Iraqi officials are all too aware of how deeply Iran has infiltrated Baghdad. Some assert that a special unit controlled by a man named Ahmed al-Mohandiss, with ties to Iran, abused the prisoners in the Interior Ministry facility. Last week, as the government was launching a promised investigation into alleged torture at the Jadriyah jail, three senior Iraqi officials told NEWSWEEK that Mohandiss was now in Iran. "He is certainly one of the people who, if we find him, there are a few questions we'd like him to answer," Rubaie says.

The Iraqis also met resistance on other issues—principally how to handle the Great Satan. Iraqi officials said they were struck by how skittish Iran remains about the continued American presence in its backyard. When one of the Iraqi delegates invited Iran's new president to visit Iraq, as thousands of Iraqi pilgrims have done over the past two years, Ahmadinejad told him, "We can't be in the same place as the Americans are. The Americans have to leave before I can come."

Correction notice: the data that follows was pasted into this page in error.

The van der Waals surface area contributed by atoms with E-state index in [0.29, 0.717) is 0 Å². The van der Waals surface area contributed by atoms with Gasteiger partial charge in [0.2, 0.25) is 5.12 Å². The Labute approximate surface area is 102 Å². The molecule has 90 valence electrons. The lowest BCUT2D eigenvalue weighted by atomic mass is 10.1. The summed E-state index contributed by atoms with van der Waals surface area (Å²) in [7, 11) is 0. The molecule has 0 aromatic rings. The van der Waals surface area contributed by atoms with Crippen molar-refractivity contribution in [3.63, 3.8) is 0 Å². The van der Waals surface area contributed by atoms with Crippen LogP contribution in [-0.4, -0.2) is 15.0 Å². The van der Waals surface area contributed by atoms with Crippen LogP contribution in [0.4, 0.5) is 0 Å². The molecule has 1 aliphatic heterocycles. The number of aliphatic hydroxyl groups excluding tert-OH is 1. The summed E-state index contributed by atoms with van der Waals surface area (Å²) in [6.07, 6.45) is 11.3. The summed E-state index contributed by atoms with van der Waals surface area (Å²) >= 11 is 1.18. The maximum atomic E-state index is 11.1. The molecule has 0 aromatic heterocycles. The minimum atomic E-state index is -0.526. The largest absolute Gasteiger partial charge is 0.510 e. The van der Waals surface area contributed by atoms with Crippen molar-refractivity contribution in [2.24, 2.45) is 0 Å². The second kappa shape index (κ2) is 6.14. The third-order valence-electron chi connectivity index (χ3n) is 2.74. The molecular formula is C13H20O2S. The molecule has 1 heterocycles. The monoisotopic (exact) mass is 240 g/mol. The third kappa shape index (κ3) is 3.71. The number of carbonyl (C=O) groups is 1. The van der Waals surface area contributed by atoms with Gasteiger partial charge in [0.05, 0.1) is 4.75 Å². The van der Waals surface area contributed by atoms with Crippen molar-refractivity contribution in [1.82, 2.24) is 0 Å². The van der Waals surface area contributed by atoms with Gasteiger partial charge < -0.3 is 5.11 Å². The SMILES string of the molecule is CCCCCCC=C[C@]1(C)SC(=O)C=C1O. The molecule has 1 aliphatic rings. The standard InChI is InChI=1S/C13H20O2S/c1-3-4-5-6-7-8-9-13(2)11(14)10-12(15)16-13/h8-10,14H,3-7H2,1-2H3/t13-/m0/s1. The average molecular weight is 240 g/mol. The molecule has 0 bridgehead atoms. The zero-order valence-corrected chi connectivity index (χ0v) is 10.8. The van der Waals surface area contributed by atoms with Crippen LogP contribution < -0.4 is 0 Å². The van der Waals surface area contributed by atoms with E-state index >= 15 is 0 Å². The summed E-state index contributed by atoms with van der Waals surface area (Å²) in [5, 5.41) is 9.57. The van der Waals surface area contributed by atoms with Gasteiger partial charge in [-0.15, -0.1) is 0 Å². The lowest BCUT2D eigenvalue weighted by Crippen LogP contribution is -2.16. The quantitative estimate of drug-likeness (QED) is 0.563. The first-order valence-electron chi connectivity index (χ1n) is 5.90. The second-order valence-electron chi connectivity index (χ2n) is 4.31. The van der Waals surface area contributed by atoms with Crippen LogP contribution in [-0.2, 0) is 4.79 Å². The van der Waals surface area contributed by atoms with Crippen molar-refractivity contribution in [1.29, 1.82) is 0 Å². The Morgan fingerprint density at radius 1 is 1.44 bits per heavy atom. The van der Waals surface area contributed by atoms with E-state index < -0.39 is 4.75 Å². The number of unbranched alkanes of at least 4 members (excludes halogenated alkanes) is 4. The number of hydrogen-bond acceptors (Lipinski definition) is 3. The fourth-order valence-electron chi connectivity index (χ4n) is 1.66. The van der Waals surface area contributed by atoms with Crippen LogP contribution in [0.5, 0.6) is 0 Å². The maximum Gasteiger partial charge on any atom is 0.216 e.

Afterward, on the trip back to Baghdad, the official observed: "They're obsessed with the Americans. They're really obsessed." That's exactly what has everyone so worried. Still, the Iraqis believe that the implicit message they had to deliver to Tehran—the sooner you stick to the agreement, the sooner the Americans will depart—may be their only leverage. READ MORE

With Owen Matthews in Maysan
A deeply troubling report on many levels.